Muir Gorge - (9.9 miles), is a narrow and deep box canyon through which the Tuolumne River flows. The canyon contains a small waterfall and a “bottomless” pool, the bottom of which cannot be seen even during the lowest water. John Muir was the first recorded white man to pass through the Gorge. Only strong swimmers have done so since, during the late season and in drier years.
The trail climbs several hundred feet above the river at this point and continues to Pate Valley and Hardin Lake near the Tioga Road…a distance of 22 miles. The Tuolumne Canyon provides a worthwhile trip for those with no interest in fishing as well. The falls and cascades that dash down the canyon sides are truly awe inspiring. Steep walls tower above the canyon bottom, upon which there is room for the river and a trail…and nothing more.
Elevation: 8,600 feet. 7.6 miles from Glen Aulin Camp and 7.2 miles from Vogelsang Camp by way of Rafferty Creek. 12.3 miles from Vogelsang Camp following Ireland Creek. 11 miles from Sunrise Camp.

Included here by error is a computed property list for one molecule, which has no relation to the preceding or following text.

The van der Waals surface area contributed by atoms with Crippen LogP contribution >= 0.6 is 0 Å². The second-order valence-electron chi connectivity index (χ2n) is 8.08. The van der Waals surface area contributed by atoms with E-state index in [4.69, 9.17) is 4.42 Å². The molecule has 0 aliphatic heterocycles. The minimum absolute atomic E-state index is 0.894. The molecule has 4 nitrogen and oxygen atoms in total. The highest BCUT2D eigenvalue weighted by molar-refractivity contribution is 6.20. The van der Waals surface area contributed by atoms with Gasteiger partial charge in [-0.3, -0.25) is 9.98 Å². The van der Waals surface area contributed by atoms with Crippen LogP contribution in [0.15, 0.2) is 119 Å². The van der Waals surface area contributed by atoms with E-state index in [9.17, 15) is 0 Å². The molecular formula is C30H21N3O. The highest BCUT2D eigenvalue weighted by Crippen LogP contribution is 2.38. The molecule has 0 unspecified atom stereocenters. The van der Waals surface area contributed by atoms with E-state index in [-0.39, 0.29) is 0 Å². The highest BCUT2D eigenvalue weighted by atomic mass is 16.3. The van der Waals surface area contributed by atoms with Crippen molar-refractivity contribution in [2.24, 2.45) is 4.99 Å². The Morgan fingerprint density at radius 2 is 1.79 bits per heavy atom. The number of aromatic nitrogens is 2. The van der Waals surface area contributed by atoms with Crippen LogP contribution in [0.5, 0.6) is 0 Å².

The trail from Glen Aulin to Tuolumne Meadows follows the Tuolumne River past White Cascade and Tuolumne Falls, and then onward to Soda Springs where you can drink natural soda water from its source in the ground. Across the Tioga Road from the springs stands the Tuolumne Meadows Lodge.
The Lodge is located on the Dana Fork just below Dana Cascade, and is the largest of the six High Sierra Camps.
The Meadows of the Dana and Lyell Forks of the Tuolumne River are the most extensive of High Sierra grasslands. From this favorite region of John Muir’s, the trail bearing his name winds its magnificent way. Heading southeast along the Sierra Crest for 188 miles, the Muir Trail reaches an elevation of 14,495 feet at Mount Whitney. Mount Whitney is second in height only to Mount McKinley; the highest peak in the United States.
Here the Tioga road passes through Tuolumne Meadows. The road then climbs to the Tioga Pass before it drops 3,500 feet to the Eastern Desert, and alkaline Mono Lake.